Tony Stewart has secured three victories since the Chase started, but even the reigning champion has admitted that he wouldn't be going all-out for wins if he had made the top 10 this year.

Johnson has made the Chase for the Championship every time since it was introduced in 2004, and narrowly missed out on the title in the first year of the new format.

"The thing I have learned about being in the Chase is that you have to keep doing what you have been doing all year," he said.

"I'm pretty proud of my team right now. We were 156 points out of first just four races ago and now we are up by 17 points. We never gave up."

Super Aguri | 7 May 2006 - 17 December 2007 |



PostPosted: Tue Nov 07, 2006 5:54 pm    Author: Tom22    Post subject:

Joined: Sat Jun 17, 2006 12:12 pm
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A classic quote from Top Gear Magazine-

Top Gear December 2006 wrote:
From the Villans section;

James Brundle -
Reedy - voiced F1 commentary stain, not fit to lick Murray Walkers carpet slippers.
Smorgasboard of race-ruining irritation includes pathetic yelps of 'Goooo!' at green
light, relentless spouting of irrelevant facts and charmless incorrect identification
of cars add nauseum.
Brundle must have the patience of a saint!


Super Aguri

PostPosted: Tue Nov 07, 2006 6:57 pm    Author: Super Aguri    Post subject:
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It time for the 6(ish) news

Our main news and only news at this time


Jose Maria Lopez was fastest at the end the second day of testing in Jerez in difficult conditions.

The Argentine driver was quickest for BCN ahead of Lucas di Grassi for ART, but the experienced pair were followed by Racing Engineering rookie Luiz Razia in third.

The session was extended by 15 minutes at the end of the day, to allow teams some running as the track dried after torrential rain had affected most of the day.

Bruno Senna had excelled in torrential conditions during the morning session to be quickest at the lunch break. The Brazilian was fourth fastest in the afternoon, rejoining iSport after driving for ART yesterday.

His former British F3 rivals Christian Bakkerud enjoyed a more productive test than he had at Paul Ricard last week, when he missed out on track time due to illness.

The Dane was fifth fastest for Super Nova, while World Series by Renault front-runner Andy Soucek ensured that both ART cars performed well and completed the top six.

Afternoon times:

Pos Driver Team Time Laps
1. Jose Maria Lopez BCN Competicion 1.32.894 40
2. Lucas Di Grassi ART Grand Prix 1.32.948 33
3. Luiz Razia Racing Engineering 1.33.231 33
4. Bruno Senna iSport International 1.33.431 30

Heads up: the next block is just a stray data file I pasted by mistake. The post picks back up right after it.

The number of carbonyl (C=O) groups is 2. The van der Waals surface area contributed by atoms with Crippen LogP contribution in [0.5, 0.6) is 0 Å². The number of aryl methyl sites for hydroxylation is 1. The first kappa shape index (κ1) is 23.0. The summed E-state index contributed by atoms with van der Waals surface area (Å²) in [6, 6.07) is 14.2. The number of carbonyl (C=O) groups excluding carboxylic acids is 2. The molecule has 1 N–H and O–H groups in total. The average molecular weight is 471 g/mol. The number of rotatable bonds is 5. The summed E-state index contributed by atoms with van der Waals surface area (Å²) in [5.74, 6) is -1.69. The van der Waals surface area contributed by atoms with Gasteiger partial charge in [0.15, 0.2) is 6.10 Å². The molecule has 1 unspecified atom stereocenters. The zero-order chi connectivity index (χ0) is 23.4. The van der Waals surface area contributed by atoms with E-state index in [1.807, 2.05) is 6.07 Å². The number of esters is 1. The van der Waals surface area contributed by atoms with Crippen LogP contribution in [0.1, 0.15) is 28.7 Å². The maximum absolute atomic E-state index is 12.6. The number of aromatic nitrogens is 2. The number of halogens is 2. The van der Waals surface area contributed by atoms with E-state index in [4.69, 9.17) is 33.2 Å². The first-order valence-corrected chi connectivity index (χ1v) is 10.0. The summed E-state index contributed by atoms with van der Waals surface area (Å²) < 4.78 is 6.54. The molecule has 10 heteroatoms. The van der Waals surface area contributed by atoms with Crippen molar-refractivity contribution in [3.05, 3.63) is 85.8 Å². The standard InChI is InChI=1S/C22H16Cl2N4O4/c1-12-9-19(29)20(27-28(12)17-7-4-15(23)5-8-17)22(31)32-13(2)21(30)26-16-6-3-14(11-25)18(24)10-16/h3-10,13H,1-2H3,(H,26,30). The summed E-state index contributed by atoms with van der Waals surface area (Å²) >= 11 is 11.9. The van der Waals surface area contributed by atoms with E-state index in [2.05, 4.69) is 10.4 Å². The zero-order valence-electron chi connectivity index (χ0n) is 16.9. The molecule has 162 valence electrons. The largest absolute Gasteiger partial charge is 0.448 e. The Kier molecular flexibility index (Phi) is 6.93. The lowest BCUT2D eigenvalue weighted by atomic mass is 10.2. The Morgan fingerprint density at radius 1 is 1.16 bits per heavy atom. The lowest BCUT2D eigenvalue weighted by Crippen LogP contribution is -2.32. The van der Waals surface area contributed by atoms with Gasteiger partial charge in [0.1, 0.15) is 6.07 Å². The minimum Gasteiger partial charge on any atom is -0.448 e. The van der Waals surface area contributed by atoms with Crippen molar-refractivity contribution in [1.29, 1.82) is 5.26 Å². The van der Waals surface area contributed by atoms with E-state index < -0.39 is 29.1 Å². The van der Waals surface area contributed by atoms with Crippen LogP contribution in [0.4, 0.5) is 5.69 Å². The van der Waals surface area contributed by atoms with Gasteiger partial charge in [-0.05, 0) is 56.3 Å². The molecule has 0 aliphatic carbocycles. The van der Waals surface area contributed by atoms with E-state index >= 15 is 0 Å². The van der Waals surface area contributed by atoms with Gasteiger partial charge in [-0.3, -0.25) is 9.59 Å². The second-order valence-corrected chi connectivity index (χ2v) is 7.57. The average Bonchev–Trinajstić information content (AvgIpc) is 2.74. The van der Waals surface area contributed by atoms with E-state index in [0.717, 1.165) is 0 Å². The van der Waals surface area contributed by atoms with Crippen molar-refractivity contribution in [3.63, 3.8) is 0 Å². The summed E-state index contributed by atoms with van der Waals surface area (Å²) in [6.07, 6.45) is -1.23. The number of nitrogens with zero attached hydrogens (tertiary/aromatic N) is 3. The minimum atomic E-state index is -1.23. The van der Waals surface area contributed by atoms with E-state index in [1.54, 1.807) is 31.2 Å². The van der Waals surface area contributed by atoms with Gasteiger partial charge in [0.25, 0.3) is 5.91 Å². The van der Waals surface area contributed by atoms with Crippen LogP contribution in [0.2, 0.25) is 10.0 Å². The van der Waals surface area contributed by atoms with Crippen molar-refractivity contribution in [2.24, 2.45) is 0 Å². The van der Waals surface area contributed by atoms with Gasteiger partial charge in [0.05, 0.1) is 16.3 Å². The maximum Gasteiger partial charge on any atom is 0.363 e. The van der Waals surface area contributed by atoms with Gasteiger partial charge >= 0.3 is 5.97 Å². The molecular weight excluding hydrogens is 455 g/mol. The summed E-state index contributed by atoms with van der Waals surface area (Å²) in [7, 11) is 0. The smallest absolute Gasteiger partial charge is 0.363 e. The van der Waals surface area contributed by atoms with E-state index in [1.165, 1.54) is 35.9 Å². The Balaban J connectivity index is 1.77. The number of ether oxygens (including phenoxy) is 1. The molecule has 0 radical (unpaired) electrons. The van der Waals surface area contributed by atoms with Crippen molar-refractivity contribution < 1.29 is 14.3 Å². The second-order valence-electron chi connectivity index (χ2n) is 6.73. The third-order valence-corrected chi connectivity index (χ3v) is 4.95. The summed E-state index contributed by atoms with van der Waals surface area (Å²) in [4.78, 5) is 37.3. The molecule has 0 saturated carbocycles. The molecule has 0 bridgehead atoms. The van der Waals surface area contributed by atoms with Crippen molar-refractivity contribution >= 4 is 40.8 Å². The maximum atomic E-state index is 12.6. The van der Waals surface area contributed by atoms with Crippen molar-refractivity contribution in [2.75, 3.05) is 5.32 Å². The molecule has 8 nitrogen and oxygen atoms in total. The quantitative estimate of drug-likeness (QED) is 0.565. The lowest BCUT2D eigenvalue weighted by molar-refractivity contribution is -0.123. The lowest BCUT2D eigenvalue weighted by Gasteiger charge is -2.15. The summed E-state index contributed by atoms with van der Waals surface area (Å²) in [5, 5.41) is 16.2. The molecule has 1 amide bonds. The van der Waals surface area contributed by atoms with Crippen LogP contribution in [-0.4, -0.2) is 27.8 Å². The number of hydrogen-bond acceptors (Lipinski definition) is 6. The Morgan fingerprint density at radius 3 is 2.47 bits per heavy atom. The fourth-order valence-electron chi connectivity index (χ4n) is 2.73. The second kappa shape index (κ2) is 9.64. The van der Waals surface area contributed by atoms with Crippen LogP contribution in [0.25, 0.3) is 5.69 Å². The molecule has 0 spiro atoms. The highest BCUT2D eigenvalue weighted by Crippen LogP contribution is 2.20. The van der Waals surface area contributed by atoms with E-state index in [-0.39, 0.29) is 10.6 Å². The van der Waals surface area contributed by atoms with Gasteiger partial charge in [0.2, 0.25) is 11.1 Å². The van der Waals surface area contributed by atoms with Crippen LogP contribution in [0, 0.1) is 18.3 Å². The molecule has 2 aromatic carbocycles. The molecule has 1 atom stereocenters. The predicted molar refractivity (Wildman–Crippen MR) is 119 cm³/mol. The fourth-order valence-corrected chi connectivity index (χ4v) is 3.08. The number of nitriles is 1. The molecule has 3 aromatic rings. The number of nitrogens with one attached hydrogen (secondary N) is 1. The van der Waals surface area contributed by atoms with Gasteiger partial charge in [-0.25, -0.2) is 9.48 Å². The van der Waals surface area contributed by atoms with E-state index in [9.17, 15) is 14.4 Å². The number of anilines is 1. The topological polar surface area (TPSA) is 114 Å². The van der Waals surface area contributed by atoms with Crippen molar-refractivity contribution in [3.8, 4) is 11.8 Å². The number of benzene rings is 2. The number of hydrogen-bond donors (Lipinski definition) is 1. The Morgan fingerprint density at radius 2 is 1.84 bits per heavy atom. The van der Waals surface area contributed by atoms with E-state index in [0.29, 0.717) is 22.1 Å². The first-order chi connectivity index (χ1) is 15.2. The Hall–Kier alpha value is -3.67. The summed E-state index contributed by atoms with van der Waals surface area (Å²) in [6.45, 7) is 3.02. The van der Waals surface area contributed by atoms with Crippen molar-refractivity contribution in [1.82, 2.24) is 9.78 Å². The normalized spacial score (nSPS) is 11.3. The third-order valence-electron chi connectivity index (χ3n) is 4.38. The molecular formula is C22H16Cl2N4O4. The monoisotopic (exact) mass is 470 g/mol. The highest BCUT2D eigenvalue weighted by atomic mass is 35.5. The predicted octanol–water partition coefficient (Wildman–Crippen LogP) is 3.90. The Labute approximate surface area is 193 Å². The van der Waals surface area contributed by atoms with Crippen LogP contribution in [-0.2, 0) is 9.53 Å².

5. Christian Bakkerud Super Nova International 1.33.872 32
6. Andy Soucek ART Grand Prix 1.33.989 28
7. Timo Glock Trident Racing 1.34.092 37
8. Javier Villa Racing Engineering 1.34.616 32
9. Adrian Zaugg Arden International 1.35.349 32
10. Vitaly Petrov BCN Competicion 1.35.500 32
11. Luca Filippi Arden International 1.35.695 35
12. Antonio Pizzonia Petrol Ofisi Fms 1.35.804 11
13. Mike Conway iSport International 1.35.841 16
14. Nicolas Lapierre Dams 1.36.033 13
15. Alexandre Negrao Piquet Sport 1.36.553 31
16. Kohei Hirate Trident Racing 1.37.034 30
17. Stephen Jelley DPR 1.38.110 27
18. Ricardo Risatti Campos Racing 1.38.210 32
19. Gavin Cronje DPR 1.38.461 15
20. Bruce Jouanny Super Nova International 1.40.244 25
21. Kazuki Nakajima Dams 1.42.884 32
22. Roldan Rodriguez Piquet Sport 1.42.887 31
23. Hiroki Yoshimoto Durango 1.44.592 28
24. Jason Tahinci FMS International 1.44.768 24
25. Giorgio Pantano Campos Racing 1.44.863 11
26. Alberto Valerio Durango 1.45.409 16
27. Dani Clos FMS International 1.46.489 8

Morning times:

Pos Driver Team Time Laps
1. Bruno Senna iSport International 1:45.050 19
2. Giorgio Pantano Campos Racing 1:45.449 13
3. Antonio Pizzonia FMS International 1:45.743 13
4. Andy Soucek ART Grand Prix 1:45.826 21
5. Lucas Di Grassi ART Grand Prix 1:45.952 23
6. Mike Conway iSport International 1:46.408 10
7. Kazuki Nakajima Dams 1:46.521 21
8. Gavin Cronje DPR 1:46.696 11
9. Nicolas Lapierre Dams 1:46.755 25
10. Stephen Jelley DPR 1:46.938 20
11. Hiroki Yoshimoto Durango 1:47.020 18
12. Timo Glock Trident Racing 1:47.053 22
13. Alexandre Negrao Piquet Sports 1:47.108 25
14. Vitaly Petrov BCN Competicion 1:47.201 16
15. Luiz Razia Racing Engineering 1:47.606 21
16. Kohei Hirate Trident Racing 1:47.693 16
17. Javier Villa Racing Engineering 1:47.809 22
18. Christian Bakkerud Super Nova International 1:47.934 21
19. Alberto Valerio Durango 1:48.430 17
20. Jason Tahinci FMS International 1:48.586 17
21. Ricardo Risatti Campos Racing 1:48.750 21